prehistoric-animals

Argentavis

Quick Argentavis Facts

  • Lived in what is now South America
  • Lived during the Late Miocene Period
  • Weighed as much as an adult human male
  • Had a wingspan as wide as a small plane
  • May have flown by gliding like a hang-glider
  • May have been a scavenger

About Argentavis

Argentavis magnificens is a large bird that was discovered in Argentina by avian paleontologists Campbell & Tonni and was given the name Argentavis – a name which means “Argentine bird.” It is believed that these birds occupied the skies over South America during the Late Miocene Period, about 6 million years ago.

Just by looking at Argentavis pictures alone, you might get the impression that it was just another hawk. However, that impression would be wrong. That’s because pictures don’t accurately convey just how large these birds were.  They were, to put it simply, enormous.

Argentavis was 9 feet long, weighed 200 pounds and had a wingspan of around 23 feet. To put that into perspective, you have to compare this bird to a modern bird such as the Andean Condor. The Andean Condor is one of the largest birds living today and it has a wingspan of 9 feet and weighed around 25 pounds. Which means Argentavis had a wingspan that was 2-1/2 times wider and weighed 8 times what a condor weighs! Now that’s a really big bird.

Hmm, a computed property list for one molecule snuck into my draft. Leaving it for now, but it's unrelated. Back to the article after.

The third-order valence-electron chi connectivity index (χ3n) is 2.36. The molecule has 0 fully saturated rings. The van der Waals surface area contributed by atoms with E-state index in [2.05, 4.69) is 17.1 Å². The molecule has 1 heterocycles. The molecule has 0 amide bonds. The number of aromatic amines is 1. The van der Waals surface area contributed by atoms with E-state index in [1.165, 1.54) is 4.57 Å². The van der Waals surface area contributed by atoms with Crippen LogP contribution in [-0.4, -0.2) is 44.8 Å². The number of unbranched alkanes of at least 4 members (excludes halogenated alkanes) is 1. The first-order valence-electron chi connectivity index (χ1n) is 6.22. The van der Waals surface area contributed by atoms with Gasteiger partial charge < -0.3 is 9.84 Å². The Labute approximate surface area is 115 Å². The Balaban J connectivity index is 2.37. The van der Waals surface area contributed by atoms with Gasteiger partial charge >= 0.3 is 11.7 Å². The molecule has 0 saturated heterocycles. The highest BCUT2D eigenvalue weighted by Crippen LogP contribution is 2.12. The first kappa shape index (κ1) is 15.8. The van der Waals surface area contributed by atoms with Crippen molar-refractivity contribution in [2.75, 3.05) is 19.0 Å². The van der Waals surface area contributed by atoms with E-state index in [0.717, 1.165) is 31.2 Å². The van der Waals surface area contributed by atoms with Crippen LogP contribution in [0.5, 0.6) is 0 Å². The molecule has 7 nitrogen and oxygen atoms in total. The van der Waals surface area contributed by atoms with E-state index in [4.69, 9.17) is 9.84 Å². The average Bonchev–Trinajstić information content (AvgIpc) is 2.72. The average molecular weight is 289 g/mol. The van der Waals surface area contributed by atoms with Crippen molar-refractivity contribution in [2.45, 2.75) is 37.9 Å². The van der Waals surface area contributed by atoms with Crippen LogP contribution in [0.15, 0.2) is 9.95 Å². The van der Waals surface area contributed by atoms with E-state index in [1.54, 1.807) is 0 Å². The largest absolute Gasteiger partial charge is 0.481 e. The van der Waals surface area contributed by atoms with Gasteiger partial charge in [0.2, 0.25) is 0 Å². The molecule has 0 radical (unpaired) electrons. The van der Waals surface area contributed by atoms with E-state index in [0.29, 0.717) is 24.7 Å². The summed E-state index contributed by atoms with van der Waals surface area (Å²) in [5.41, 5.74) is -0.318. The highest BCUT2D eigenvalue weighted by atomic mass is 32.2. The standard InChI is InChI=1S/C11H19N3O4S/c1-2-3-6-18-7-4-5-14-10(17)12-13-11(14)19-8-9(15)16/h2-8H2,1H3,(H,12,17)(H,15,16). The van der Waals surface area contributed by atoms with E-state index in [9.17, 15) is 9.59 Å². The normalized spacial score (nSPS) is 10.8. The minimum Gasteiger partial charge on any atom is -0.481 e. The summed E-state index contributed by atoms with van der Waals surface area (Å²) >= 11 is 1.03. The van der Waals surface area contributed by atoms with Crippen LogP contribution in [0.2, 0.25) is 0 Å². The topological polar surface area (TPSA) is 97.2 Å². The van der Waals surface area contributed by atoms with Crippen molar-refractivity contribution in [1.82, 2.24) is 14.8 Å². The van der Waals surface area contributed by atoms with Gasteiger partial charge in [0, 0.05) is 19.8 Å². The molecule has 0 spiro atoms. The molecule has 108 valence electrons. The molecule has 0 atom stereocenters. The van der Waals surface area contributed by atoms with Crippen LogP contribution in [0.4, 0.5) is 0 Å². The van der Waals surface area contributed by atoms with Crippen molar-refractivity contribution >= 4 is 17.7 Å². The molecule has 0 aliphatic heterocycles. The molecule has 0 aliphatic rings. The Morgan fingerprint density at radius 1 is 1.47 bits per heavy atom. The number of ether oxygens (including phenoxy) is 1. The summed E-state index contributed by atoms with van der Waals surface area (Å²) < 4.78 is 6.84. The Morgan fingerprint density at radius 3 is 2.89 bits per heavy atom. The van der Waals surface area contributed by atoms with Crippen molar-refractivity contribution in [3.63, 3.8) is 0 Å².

One of the most interesting facts about Argentavis is that scientists don’t currently know how this bird flew. It seemed like to would have been far too big and far too heavy to take off and fly like a convention bird. Which is why scientists have figured that it probably took off like a pterodactyl – by spreading its wings and letting the wind current lift it up. It would then just cruise like a hang-glider over South America.

Another thing that scientists aren’t sure about is whether this bird was an active hunter or if it was a scavenger. Some scientists have theorized that it just scavenged off of the carcasses of already dead animals – much in the same way a modern vulture does today. Unfortunately, there just isn’t enough fossil evidence for paleontologists to come up with an accurate portrait of these birds. Until they do, then a lot of the things they think about how this bird lived are just educated guesses at the moment.

Argentavis Pictures

Argentavis by Kristina M. Urbano
Argentavis by HodariNundu
Argentavis by Nobu Tamura
Argentavis by HodariNundu
Argentavis by Stanton F. Fink
Argentavis by Michiel Gilissen
Argentavis by Mika
Argentavis by Kevin